by Jeff Neal
Less than a week after accepting a plea deal in a high profile civil rights case, Steve Molen has resigned his position as Pulaski County sheriff’s deputy.
Pulaski County Sheriff Todd Wood confirmed that he received Molen’s resignation on Monday.
Wood had stood behind his embattled friend and deputy when Molen was indicted on federal charges earlier this year of using excessive force in three separate incidents dating back to 2008.
“After receiving confirmation of Steve Molen’s plea agreement, my thoughts and prayers turn directly to all those affected by this unfortunate situation,” Wood said in a release yesterday. “I fully realize that our community, along with our sheriff’s office, will continue to move forward in a positive manner.”
Last week, Molen indicated he will plead guilty to using excessive force during a 2008 arrest involving former Burnside mayor Chuck Fourman. That case originated in the Western District of Kentucky.
Court documents confirm that the other two cases — which originated in the Eastern District of Kentucky — have been dropped as part of the plea agreement.
“I have always had the highest degree of respect for our judicial system, at both the state and federal level,” Wood said. “We, as law enforcement officers, take our oath to serve and protect our citizens very seriously and will strive to ensure that our umbrella of protection equally covers all who may come to us in their time of need.”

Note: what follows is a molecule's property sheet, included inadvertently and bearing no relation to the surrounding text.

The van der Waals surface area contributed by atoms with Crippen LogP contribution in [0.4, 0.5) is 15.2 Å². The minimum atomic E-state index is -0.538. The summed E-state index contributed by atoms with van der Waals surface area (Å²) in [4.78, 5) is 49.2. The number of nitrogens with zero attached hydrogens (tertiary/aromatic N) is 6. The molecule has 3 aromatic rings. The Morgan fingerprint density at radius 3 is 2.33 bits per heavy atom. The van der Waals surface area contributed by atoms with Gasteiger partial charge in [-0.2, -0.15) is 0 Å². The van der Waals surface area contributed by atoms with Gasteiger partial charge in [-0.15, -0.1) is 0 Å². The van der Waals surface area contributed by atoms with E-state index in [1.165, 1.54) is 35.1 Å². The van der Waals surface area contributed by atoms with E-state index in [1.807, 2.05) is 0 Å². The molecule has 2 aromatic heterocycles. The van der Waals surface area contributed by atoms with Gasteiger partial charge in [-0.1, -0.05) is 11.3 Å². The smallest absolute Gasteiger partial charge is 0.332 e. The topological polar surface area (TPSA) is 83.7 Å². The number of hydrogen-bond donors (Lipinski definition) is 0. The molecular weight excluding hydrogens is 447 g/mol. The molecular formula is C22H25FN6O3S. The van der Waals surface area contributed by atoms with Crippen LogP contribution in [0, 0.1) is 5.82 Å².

In the Western case, a federal grand jury this summer alleged that Molen used excessive force against Fourman during Fourman’s August 24, 2008 arrest, which took place just over the county line in Russell County.
Fourman was arrested after he led city and county police on a high-speed chase that began in the city limits and ended in Russell County after around 30 minutes. The incident occurred after an apparent suicide attempt by the former mayor.
In the Eastern District case, Molen was accused of using excessive force against local tow truck operator Danny Whitaker and fellow Pulaski County resident Gordon Cowan in separate incidents from 2010 and 2011, respectively. The Eastern District case began in June of this year after a federal grand jury in London, Ky. handed down the two charges.
Both of the Eastern indictments state that Molen was acting “under color of law” as a deputy with the sheriff’s department when the two alleged incidents took place.
After court documents were filed last week in the Western District case indicating Molen would accept a plea deal, Whitaker stated he’d been told by federal investigators his and Cowan’s cases had been dropped.
“I really don’t know what to say about this,” said Whitaker on Friday, Nov. 15. “I’m not happy with it at all.”
In the Eastern District motion, Molen’s attorneys are asking that a pre-trial conference scheduled for today in the Eastern District be continued due to the plea agreement. Western District Senior Judge Thomas B. Russell, who is presiding over the Fourman case, on Tuesday tentatively scheduled a consolidated re-arraignment and sentencing hearing in Bowling Green for Dec. 3 at 11 a.m. Central Standard Time.
The motion states that the Eastern District charges will officially be dismissed upon Molen’s sentencing in the Western case.
“We will now move forward,” Wood said. “We will continue our service to the citizens of our great county and we will diligently pursue the justice that our Constitution provides to all citizens.”